Russia's Davos: Where Vladimir Putin has gone from powerhouse to pariah

Big names ditch Putin's party
Big names ditch Putin's party


    Big names ditch Putin's party


Big names ditch Putin's party 02:45

Story highlights

  • St Petersburg, dreamt up by Tsar Peter the Great, is now best known as president Vladimir Putin's hometown
  • Last year Putin used SPIEF -- Russia's Davos -- to showcase his international links and political influence
  • This year, the Ukraine crisis is overshadowing the forum, and many executives are staying away from Putin
  • The president's ambitions to foster investment and raise living standards has been stymied by the crisis

St Petersburg has been a city of splendor for more than three centuries, and bears the name of the man who dreamt it all up: Tsar Peter the Great.

But since Vladimir Putin took power in 2000, this city has been best known as the hometown of the president, and those in his inner circle who call the shots within the Kremlin and in business.

Anna Scherbakova, bureau chief for the financial daily Vedomosti, said the power structure of "Team Putin," is woven through with the city's elite.

"There are a lot of St Petersburg-born people in the Russian cabinet," she said. "Also the CEOs of the Russian big monopolies like Gazprom, like Rosneft, like Sberbank."

In a symbol of the city's rising prominence, the state-run energy giant Gazprom will move its headquarters here next year at a cost of nearly $2 billion.

The St Petersburg International Economic Forum, or SPIEF, is Putin's version of Davos. It is a showcase event for his administration and a chance for CEOs of the Global 100 to rub shoulders with those who matter most in this near $2 trillion economy.

But it is obvious, with a long, long list of no shows from corporate America and Europe, the tone has changed dramatically for the worse at SPIEF 2014.

According to Scherbakova, "it could painful for the president's self esteem."

A year ago, the forum kicked off what was designed to be a smooth agenda of orchestrated events.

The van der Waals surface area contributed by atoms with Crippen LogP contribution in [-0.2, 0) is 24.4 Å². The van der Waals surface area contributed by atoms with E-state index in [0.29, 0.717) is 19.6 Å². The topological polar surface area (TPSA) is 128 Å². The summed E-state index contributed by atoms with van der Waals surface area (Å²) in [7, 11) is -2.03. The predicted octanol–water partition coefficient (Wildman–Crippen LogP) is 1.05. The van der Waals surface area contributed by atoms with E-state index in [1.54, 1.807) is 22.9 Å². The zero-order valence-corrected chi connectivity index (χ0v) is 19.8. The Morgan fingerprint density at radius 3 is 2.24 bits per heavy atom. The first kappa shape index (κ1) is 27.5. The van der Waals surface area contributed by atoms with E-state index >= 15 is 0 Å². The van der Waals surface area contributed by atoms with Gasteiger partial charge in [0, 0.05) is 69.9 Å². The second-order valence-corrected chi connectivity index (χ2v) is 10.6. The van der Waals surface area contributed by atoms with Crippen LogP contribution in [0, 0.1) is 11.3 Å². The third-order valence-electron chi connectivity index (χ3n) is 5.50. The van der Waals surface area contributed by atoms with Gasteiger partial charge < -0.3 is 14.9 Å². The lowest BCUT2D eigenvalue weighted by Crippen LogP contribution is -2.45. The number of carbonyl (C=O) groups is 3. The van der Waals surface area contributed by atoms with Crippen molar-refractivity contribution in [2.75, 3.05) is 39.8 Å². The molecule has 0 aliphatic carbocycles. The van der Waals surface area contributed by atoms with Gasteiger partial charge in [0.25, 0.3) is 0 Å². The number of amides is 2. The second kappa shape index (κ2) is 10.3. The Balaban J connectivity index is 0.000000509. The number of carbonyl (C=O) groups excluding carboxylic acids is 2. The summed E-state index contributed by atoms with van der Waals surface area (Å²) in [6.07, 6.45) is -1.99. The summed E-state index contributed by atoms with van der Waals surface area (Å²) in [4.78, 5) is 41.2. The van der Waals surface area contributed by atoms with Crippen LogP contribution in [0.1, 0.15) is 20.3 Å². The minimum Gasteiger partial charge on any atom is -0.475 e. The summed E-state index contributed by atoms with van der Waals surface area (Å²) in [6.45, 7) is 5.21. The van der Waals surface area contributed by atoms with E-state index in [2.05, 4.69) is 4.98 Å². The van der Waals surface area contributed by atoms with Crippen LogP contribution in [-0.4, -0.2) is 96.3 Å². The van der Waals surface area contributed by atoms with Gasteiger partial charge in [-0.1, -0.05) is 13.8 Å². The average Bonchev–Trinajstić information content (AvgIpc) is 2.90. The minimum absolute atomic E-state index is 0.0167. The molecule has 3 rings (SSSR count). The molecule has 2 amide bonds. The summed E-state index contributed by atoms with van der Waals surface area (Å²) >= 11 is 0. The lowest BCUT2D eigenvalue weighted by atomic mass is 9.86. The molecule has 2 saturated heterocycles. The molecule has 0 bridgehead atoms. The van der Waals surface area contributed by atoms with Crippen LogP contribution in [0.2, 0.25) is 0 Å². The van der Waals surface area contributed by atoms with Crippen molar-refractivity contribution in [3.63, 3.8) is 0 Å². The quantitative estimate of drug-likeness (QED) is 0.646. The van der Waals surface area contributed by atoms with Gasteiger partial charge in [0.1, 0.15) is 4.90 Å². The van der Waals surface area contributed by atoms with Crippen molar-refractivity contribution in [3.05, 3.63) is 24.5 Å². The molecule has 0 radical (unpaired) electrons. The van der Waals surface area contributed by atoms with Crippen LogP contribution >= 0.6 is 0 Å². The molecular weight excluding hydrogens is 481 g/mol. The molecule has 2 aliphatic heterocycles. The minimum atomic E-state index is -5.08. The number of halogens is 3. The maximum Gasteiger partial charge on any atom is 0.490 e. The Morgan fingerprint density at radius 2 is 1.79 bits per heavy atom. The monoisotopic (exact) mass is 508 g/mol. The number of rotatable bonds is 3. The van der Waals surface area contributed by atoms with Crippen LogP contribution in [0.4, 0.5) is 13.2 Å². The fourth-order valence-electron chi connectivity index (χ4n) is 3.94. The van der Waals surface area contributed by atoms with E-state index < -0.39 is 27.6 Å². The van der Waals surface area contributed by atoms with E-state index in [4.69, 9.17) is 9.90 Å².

German Chancellor Angela Merkel shared the stage with the president in a panel that I chaired. Tensions between them were obvious, but so too were overriding bilateral trade interests.

A few months later, Putin talked of re-igniting growth as he hosted the G20 Summit in St Petersburg. In December, he moved to rescue Ukraine with a $15 billion bailout for his old ally, the now ousted Ukrainian President Viktor Yanukovich.

Shortly thereafter, he was hosting the high-priced Sochi Winter Olympics.

But it is Putin's annexation of Crimea and unrest in Eastern Ukraine which will define 2014 and very likely his legacy. Putin's popularity has skyrocketed at home, but that is weighed against economic isolation abroad.

During the height of the Western-led banking crisis, Putin chided co-members of the G8 for their careless ways and lack of corporate governance. Today, the economic tide of growth has moved out on Russia.

And that, according to Peter Truscott, former UK Energy Minister and Putin biographer, will force the Kremlin to take measured steps going forward.

"If a military conflict were to spread into Ukraine, against the background of further economic and trade sanctions, then I think Putin might lose support," Truscott said. "That's why I think Russia is very wary of full military intervention in eastern and southern Ukraine at the moment."

In the spring of 2013, the Russian president promised protestors he would raise their standards of living by fostering investment.

Having most U.S. and many European corporate leaders staying away from his annual gathering on the Neva River will not assist in the effort.

And the event that was scheduled to round off the president's calendar on the global stage -- the G8 summit, due to be held during St Petersburg's long white nights -- has been canceled. Instead, there will only be the G7 in Brussels.

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